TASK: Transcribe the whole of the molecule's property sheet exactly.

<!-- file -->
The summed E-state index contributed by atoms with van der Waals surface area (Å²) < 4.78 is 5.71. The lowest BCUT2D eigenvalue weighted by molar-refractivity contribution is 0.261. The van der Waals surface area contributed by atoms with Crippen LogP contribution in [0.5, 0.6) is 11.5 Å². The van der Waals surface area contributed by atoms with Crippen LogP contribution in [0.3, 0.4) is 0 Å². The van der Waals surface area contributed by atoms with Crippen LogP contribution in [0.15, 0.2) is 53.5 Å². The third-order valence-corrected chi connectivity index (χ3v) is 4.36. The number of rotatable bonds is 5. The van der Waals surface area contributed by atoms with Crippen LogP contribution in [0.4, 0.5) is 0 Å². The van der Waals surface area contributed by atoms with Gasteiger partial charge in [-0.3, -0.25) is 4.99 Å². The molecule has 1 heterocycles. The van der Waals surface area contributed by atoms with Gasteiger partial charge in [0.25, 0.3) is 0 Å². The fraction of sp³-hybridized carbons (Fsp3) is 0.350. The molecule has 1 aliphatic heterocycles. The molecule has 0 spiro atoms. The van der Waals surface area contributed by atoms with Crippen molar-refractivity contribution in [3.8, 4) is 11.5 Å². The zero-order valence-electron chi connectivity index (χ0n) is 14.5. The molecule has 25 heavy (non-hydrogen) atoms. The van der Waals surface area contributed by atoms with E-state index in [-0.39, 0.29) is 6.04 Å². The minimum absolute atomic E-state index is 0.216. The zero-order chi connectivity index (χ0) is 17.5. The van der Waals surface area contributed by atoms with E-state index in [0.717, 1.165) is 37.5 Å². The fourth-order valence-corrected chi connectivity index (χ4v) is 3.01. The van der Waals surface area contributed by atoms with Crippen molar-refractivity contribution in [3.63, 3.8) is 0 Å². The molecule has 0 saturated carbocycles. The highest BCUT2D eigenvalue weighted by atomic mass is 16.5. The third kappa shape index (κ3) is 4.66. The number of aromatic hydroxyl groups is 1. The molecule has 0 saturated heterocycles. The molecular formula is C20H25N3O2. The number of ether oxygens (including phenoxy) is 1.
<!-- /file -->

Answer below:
The summed E-state index contributed by atoms with van der Waals surface area (Å²) < 4.78 is 5.71. The lowest BCUT2D eigenvalue weighted by molar-refractivity contribution is 0.261. The van der Waals surface area contributed by atoms with Crippen LogP contribution in [0.5, 0.6) is 11.5 Å². The van der Waals surface area contributed by atoms with Crippen LogP contribution in [0.3, 0.4) is 0 Å². The van der Waals surface area contributed by atoms with Crippen LogP contribution in [0.15, 0.2) is 53.5 Å². The third-order valence-corrected chi connectivity index (χ3v) is 4.36. The number of rotatable bonds is 5. The van der Waals surface area contributed by atoms with Crippen LogP contribution in [0.4, 0.5) is 0 Å². The van der Waals surface area contributed by atoms with Gasteiger partial charge in [-0.3, -0.25) is 4.99 Å². The molecule has 1 heterocycles. The van der Waals surface area contributed by atoms with Gasteiger partial charge in [0.25, 0.3) is 0 Å². The fraction of sp³-hybridized carbons (Fsp3) is 0.350. The molecule has 1 aliphatic heterocycles. The molecule has 0 spiro atoms. The van der Waals surface area contributed by atoms with Crippen molar-refractivity contribution in [3.8, 4) is 11.5 Å². The zero-order valence-electron chi connectivity index (χ0n) is 14.5. The molecule has 25 heavy (non-hydrogen) atoms. The van der Waals surface area contributed by atoms with E-state index in [-0.39, 0.29) is 6.04 Å². The minimum absolute atomic E-state index is 0.216. The zero-order chi connectivity index (χ0) is 17.5. The van der Waals surface area contributed by atoms with E-state index in [0.717, 1.165) is 37.5 Å². The fourth-order valence-corrected chi connectivity index (χ4v) is 3.01. The van der Waals surface area contributed by atoms with Crippen molar-refractivity contribution in [3.63, 3.8) is 0 Å². The molecule has 0 saturated carbocycles. The highest BCUT2D eigenvalue weighted by atomic mass is 16.5. The third kappa shape index (κ3) is 4.66. The number of aromatic hydroxyl groups is 1. The molecule has 0 saturated heterocycles. The molecular formula is C20H25N3O2. The number of ether oxygens (including phenoxy) is 1.